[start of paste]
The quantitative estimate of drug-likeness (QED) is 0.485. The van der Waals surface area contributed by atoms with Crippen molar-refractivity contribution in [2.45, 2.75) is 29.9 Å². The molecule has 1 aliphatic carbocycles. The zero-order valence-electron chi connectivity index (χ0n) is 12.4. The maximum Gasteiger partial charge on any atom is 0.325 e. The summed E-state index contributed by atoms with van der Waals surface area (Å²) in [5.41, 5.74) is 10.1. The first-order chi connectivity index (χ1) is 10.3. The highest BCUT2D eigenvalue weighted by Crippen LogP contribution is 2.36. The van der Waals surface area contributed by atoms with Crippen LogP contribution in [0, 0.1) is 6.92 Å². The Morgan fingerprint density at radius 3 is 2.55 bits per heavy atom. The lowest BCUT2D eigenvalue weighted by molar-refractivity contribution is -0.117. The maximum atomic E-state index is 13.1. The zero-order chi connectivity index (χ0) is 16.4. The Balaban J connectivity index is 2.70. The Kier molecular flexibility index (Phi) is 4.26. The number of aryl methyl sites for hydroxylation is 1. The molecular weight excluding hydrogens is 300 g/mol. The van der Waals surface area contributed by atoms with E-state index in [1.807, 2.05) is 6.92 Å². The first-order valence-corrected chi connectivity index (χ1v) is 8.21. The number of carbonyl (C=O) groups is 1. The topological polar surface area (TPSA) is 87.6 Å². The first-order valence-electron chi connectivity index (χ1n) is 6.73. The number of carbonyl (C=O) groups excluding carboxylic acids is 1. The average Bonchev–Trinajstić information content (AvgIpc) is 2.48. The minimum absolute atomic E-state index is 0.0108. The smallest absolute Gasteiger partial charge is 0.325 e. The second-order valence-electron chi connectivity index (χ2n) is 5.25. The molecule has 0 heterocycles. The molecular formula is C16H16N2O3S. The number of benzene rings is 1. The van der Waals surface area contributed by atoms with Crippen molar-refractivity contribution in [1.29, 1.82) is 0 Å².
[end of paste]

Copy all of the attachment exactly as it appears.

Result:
The quantitative estimate of drug-likeness (QED) is 0.485. The van der Waals surface area contributed by atoms with Crippen molar-refractivity contribution in [2.45, 2.75) is 29.9 Å². The molecule has 1 aliphatic carbocycles. The zero-order valence-electron chi connectivity index (χ0n) is 12.4. The maximum Gasteiger partial charge on any atom is 0.325 e. The summed E-state index contributed by atoms with van der Waals surface area (Å²) in [5.41, 5.74) is 10.1. The first-order chi connectivity index (χ1) is 10.3. The highest BCUT2D eigenvalue weighted by Crippen LogP contribution is 2.36. The van der Waals surface area contributed by atoms with Crippen LogP contribution in [0, 0.1) is 6.92 Å². The Morgan fingerprint density at radius 3 is 2.55 bits per heavy atom. The lowest BCUT2D eigenvalue weighted by molar-refractivity contribution is -0.117. The maximum atomic E-state index is 13.1. The zero-order chi connectivity index (χ0) is 16.4. The Balaban J connectivity index is 2.70. The Kier molecular flexibility index (Phi) is 4.26. The number of aryl methyl sites for hydroxylation is 1. The molecular weight excluding hydrogens is 300 g/mol. The van der Waals surface area contributed by atoms with E-state index in [1.807, 2.05) is 6.92 Å². The first-order valence-corrected chi connectivity index (χ1v) is 8.21. The number of carbonyl (C=O) groups is 1. The topological polar surface area (TPSA) is 87.6 Å². The first-order valence-electron chi connectivity index (χ1n) is 6.73. The number of carbonyl (C=O) groups excluding carboxylic acids is 1. The average Bonchev–Trinajstić information content (AvgIpc) is 2.48. The minimum absolute atomic E-state index is 0.0108. The smallest absolute Gasteiger partial charge is 0.325 e. The second-order valence-electron chi connectivity index (χ2n) is 5.25. The molecule has 0 heterocycles. The molecular formula is C16H16N2O3S. The number of benzene rings is 1. The van der Waals surface area contributed by atoms with Crippen molar-refractivity contribution in [1.29, 1.82) is 0 Å².